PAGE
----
An 80 year old woman fell and broke her hip. She is a sweet friend and we drove to find her location after learning about her injury. We found her laying flat in bed on a mattress on the floor in a little room with one chair. Because of her age she does not qualify for surgery. For treatment they wrapped her entire leg hip down to her toes with ace bandage type tape. Fortunately she had a long term employment drawing blood for the Red Cross so she qualified for placement at a Red Cross care facility. Her long rehabilitation begins. It’s difficult when our personal “American” health care expectations exceed the care for patients here in Indonesia.

1. This week we celebrated the 80th birthday of a man who blew out candles on one of the few birthday cakes of his life. He shared about his life and it was a brilliant occasion. He had 4 children, two are living. One of his sons, lives with him and together they are raising the 7 year old boy of one his deceased daughters.

2. We spent time with a young couple with two children. He works occasional jobs roofing and drives a “GoJek. A “GoJek” driver uses his own motorcycle (most are about 120 CC) and similar to an Uber driver in the U.S. they pick up people all day long on their motorcycles from stop to stop. A GoJek driver can also choose to pick up food and deliver to customers. He spends 9 hours a day and on a good day can make equivalent to $17 American dollars a day. A hard working man and his family are happy.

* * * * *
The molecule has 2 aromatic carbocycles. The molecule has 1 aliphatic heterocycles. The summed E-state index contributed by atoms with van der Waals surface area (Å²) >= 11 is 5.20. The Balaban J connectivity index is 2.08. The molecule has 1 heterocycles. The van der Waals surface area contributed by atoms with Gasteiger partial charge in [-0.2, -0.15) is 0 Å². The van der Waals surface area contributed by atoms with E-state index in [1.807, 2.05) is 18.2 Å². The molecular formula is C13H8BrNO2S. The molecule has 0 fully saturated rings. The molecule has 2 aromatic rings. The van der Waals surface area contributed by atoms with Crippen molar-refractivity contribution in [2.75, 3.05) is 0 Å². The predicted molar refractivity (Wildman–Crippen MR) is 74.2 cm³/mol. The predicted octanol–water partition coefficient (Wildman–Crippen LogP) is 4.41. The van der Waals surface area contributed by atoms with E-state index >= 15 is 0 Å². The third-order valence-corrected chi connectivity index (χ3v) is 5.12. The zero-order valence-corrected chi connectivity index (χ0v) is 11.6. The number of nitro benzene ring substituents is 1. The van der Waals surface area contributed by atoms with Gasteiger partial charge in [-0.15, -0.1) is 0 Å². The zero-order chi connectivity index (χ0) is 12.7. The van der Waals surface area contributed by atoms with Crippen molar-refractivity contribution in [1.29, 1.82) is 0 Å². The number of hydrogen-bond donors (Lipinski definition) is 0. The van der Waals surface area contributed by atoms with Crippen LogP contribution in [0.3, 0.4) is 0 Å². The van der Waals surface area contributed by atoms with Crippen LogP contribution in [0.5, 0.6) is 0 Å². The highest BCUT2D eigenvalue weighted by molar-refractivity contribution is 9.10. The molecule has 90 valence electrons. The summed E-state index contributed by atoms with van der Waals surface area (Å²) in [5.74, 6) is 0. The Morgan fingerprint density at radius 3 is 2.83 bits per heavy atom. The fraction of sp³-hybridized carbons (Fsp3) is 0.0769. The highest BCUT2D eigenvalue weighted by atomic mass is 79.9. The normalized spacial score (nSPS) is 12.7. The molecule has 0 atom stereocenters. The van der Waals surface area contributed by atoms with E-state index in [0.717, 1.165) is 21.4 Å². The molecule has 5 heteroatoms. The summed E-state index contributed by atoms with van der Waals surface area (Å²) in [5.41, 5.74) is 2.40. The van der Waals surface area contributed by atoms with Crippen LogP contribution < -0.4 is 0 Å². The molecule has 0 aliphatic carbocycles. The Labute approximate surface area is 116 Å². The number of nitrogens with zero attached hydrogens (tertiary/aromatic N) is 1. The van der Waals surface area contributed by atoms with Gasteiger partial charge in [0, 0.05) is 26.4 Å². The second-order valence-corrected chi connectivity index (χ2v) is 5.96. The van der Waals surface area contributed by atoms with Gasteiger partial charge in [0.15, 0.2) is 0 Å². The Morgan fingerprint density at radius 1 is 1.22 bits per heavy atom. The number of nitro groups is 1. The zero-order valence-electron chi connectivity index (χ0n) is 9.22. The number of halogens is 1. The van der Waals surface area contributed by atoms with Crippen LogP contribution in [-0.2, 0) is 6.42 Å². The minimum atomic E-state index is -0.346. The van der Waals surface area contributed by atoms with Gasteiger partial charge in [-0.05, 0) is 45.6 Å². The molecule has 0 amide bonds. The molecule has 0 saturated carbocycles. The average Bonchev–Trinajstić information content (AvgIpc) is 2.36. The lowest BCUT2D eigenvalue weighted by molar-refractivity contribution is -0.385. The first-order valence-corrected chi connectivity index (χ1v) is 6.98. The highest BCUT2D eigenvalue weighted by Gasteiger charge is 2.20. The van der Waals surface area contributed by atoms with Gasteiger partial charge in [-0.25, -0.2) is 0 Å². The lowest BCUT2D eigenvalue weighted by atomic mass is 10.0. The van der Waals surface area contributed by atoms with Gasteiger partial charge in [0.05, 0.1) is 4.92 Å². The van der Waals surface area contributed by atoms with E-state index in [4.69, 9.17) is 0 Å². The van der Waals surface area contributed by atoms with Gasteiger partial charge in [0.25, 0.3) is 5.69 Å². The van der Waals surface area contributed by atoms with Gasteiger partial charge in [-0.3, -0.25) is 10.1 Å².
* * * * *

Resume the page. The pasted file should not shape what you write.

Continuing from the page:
3. A woman friend shared in the last 30 years she was married for 5 of them to a man who did not make her happy and she did not feel safe. Her feelings are still very much on the surface. She has found happiness from friends and God.

A “becak” is a vehicle to transport people. We meet with a man who pedals this bicycle with a two wheeled cart for his passengers to sit in front of him. When Brock comes in March we will rent three becaks for the 5 of us and explore in the city for a half day. He has driven one for nearly 50 years. He is happy and lives in a gong with extended family all around him.

We had a great dinner with the owner of a restaurant and his married daughter. He is a retired major of the Indonesian Air Force who flew missions in the 70’s and 80’s over now Papua and dropped relief care packages for people who were victims of war.

4. We visited with two separate elderly widows. It requires a careful plan to be effective because they are unable to read. There are actually 3 women that we will travel with to Manila that are unable to read. It is amazing what we can do to have fun and learn together when we plan properly.